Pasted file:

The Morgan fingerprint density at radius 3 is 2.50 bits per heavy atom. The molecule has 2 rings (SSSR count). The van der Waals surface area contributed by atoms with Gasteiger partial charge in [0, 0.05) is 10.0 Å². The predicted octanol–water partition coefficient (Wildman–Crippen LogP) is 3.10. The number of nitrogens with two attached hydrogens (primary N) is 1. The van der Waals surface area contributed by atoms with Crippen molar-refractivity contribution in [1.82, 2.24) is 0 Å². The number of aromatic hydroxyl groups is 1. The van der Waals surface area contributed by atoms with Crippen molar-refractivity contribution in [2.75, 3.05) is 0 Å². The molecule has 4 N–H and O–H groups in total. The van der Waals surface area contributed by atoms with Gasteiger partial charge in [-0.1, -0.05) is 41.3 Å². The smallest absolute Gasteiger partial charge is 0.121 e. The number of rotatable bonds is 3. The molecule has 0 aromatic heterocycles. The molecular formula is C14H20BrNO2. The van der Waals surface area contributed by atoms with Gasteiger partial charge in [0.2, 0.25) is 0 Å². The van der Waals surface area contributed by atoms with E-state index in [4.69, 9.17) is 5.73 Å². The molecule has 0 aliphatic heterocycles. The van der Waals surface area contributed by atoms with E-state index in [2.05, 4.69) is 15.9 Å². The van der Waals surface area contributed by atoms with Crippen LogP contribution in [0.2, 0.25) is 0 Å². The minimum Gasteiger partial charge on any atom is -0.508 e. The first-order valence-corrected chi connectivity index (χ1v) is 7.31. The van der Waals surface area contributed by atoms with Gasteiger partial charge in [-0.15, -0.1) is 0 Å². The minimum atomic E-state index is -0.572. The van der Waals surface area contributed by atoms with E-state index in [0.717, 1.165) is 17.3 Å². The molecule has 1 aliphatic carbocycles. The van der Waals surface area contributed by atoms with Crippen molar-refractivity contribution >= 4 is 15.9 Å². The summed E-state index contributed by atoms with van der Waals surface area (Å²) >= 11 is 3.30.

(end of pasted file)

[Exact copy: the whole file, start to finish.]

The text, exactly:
The Morgan fingerprint density at radius 3 is 2.50 bits per heavy atom. The molecule has 2 rings (SSSR count). The van der Waals surface area contributed by atoms with Gasteiger partial charge in [0, 0.05) is 10.0 Å². The predicted octanol–water partition coefficient (Wildman–Crippen LogP) is 3.10. The number of nitrogens with two attached hydrogens (primary N) is 1. The van der Waals surface area contributed by atoms with Crippen molar-refractivity contribution in [1.82, 2.24) is 0 Å². The number of aromatic hydroxyl groups is 1. The van der Waals surface area contributed by atoms with Crippen molar-refractivity contribution in [2.75, 3.05) is 0 Å². The molecule has 4 N–H and O–H groups in total. The van der Waals surface area contributed by atoms with Gasteiger partial charge in [-0.1, -0.05) is 41.3 Å². The smallest absolute Gasteiger partial charge is 0.121 e. The number of rotatable bonds is 3. The molecule has 0 aromatic heterocycles. The molecular formula is C14H20BrNO2. The van der Waals surface area contributed by atoms with Gasteiger partial charge in [0.2, 0.25) is 0 Å². The van der Waals surface area contributed by atoms with E-state index in [4.69, 9.17) is 5.73 Å². The molecule has 0 aliphatic heterocycles. The van der Waals surface area contributed by atoms with E-state index in [2.05, 4.69) is 15.9 Å². The van der Waals surface area contributed by atoms with Crippen LogP contribution in [0.2, 0.25) is 0 Å². The minimum Gasteiger partial charge on any atom is -0.508 e. The first-order valence-corrected chi connectivity index (χ1v) is 7.31. The van der Waals surface area contributed by atoms with Gasteiger partial charge in [-0.15, -0.1) is 0 Å². The minimum atomic E-state index is -0.572. The van der Waals surface area contributed by atoms with E-state index in [0.717, 1.165) is 17.3 Å². The molecule has 1 aliphatic carbocycles. The van der Waals surface area contributed by atoms with Crippen molar-refractivity contribution >= 4 is 15.9 Å². The summed E-state index contributed by atoms with van der Waals surface area (Å²) >= 11 is 3.30.